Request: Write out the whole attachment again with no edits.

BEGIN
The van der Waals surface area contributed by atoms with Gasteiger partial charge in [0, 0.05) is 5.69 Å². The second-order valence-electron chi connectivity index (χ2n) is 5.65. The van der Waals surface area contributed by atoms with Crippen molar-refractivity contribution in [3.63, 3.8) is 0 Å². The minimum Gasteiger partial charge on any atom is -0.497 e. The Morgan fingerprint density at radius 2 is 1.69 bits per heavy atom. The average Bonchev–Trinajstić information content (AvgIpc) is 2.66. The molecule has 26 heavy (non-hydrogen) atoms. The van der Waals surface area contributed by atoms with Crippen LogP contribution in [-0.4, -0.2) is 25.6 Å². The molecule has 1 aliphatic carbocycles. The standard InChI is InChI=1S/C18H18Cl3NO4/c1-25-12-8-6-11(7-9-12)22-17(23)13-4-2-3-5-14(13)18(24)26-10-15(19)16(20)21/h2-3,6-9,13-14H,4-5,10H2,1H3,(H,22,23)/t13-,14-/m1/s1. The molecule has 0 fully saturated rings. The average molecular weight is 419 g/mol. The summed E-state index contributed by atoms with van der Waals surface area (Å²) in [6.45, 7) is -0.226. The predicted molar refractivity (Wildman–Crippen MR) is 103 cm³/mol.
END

The van der Waals surface area contributed by atoms with Gasteiger partial charge in [0, 0.05) is 5.69 Å². The second-order valence-electron chi connectivity index (χ2n) is 5.65. The van der Waals surface area contributed by atoms with Crippen molar-refractivity contribution in [3.63, 3.8) is 0 Å². The minimum Gasteiger partial charge on any atom is -0.497 e. The Morgan fingerprint density at radius 2 is 1.69 bits per heavy atom. The average Bonchev–Trinajstić information content (AvgIpc) is 2.66. The molecule has 26 heavy (non-hydrogen) atoms. The van der Waals surface area contributed by atoms with Crippen LogP contribution in [-0.4, -0.2) is 25.6 Å². The molecule has 1 aliphatic carbocycles. The standard InChI is InChI=1S/C18H18Cl3NO4/c1-25-12-8-6-11(7-9-12)22-17(23)13-4-2-3-5-14(13)18(24)26-10-15(19)16(20)21/h2-3,6-9,13-14H,4-5,10H2,1H3,(H,22,23)/t13-,14-/m1/s1. The molecule has 0 fully saturated rings. The average molecular weight is 419 g/mol. The summed E-state index contributed by atoms with van der Waals surface area (Å²) in [6.45, 7) is -0.226. The predicted molar refractivity (Wildman–Crippen MR) is 103 cm³/mol.